The Third The Girl with the Blue Eye anime review

The Third The Girl with the Blue Eye anime review
With the help of an artificially intelligent tank called Bogie, Honoka attempts to make a living as a jack of all trades for hire in a future devastated by war and full of over-sized insects that plauge the sands between towns. One day in her travels she comes across a strange man alone in the desert, but rescuing him has consequences and brings unwanted trouble her way.

The Third is probably the best anime of 2006 that nobody watched. Everywhere I went to try to promote this show, my reaction was usually met with a “huh?”, a “what anime?”, or a similar response. Too bad, they missed out on a good one.

The first episode sets the pace for the animation quality, which stays top notch for the almost entire show. Characters move with a welcome smoothness, and the CG work for inanimate objects like BOGIE the tank are done with a higher quality then you’d expect from a TV series. One scene of CG work later in the show is probably some of the best combat CG I’ve seen from an anime ever outside of a theatrical release. If CG animation is a short cut, they should at least put some effort into it, and I’m glad Xebec did that here.

I also fell in love with the music, which mixes in acoustic guitar work, some celtish aspects, and rock to form a nice mix of styles. But the production committee keeps the music selections appropriate, having the dreamier background musics for the times when Honoka, et al, are immersed in the fantastic mysteries of their world, and the rock for the ending themes. The intro, “Sajou no Yume”, by Sasaki Yuko, is currently a part of my MP3 list, as is the track “The Third Theme” and first ending theme “ING” by Chou Hikou Shounen.

There are two major gripes with The Third, the first of which is readily apparent from the get go, and the second later on. The first is that the show isn’t very original. Post apocolyptic worlds have been done before in just about every medium created by man. The trick to taking a “worn” concept and making it work is to have something the audience can experience for the first time. The Third does a very good job of giving us a unique perspective on what happens after a cataclysm. We get to see what the new indiginant species are like out in the wild, with Honoka reminding us that just because some things have gotten bigger, meaner, and deadlier, doesn’t mean they aren’t alive. And we get to see new mysteries and urban legends that have sprung up as a result of both technological mishap and extraterrestrial interest in Earth. Even taking some old myths and legends, like vampires and fairies, and putting a new spin on them allows the viewer to have a sense of wonder at the creativity put into this world.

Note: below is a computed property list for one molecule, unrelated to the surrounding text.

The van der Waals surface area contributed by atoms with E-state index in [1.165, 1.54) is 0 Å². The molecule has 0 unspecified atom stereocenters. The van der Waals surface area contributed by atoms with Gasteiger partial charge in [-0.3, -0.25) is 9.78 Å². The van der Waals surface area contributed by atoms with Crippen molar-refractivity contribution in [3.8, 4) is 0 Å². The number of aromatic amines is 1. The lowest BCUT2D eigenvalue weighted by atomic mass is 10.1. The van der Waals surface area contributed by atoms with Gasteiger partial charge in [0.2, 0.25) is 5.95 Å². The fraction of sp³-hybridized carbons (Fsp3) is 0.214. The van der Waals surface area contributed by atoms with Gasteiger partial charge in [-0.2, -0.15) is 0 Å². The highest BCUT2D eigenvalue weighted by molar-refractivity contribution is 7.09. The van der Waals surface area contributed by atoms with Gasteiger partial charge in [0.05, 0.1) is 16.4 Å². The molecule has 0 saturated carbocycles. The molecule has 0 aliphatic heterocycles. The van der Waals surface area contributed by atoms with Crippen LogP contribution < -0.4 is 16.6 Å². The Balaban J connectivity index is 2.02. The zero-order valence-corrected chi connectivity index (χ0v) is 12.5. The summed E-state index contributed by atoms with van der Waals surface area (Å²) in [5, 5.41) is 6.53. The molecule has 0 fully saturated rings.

The other major gripe is that the show is arc-oriented. Normally this doesn’t bother me, because it works in a lot of other anime, but here it seems almost to be a detriment to the show. Each arc lasts anywhere between 4 to 6 episodes, consisting of Honoka getting into a new adventure and leading to a satisfying conclusion. Part of the problem here is that sometimes the arcs don’t relate to each other, as if one or two of the arcs could have been taken out and ignored without any problems to the overall show. This, unfortunately, makes the show feel episodic in a way. It is also what leads to the rushed feeling the ending gives us. Essentially, a final problem, climax, and resolution is given to us in the span of a mere four episodes. A final arc that’s supposed to finish the series and tie everything together in that span of time essentially killed the momentum that had been built up to that point, and relied too heavily on a half-assed deus ex machina to pull it off.

To sum up, The Third is good times, up to the end. It’s gorgeous to watch, beautiful to listen to, and the characters are fun to follow, but if you’re expecting everything to be wrapped up on the same believably epic scale, you’re out of luck.

Better than review, is a Trailer video of: The Third The Girl with the Blue Eye. Watch it now:
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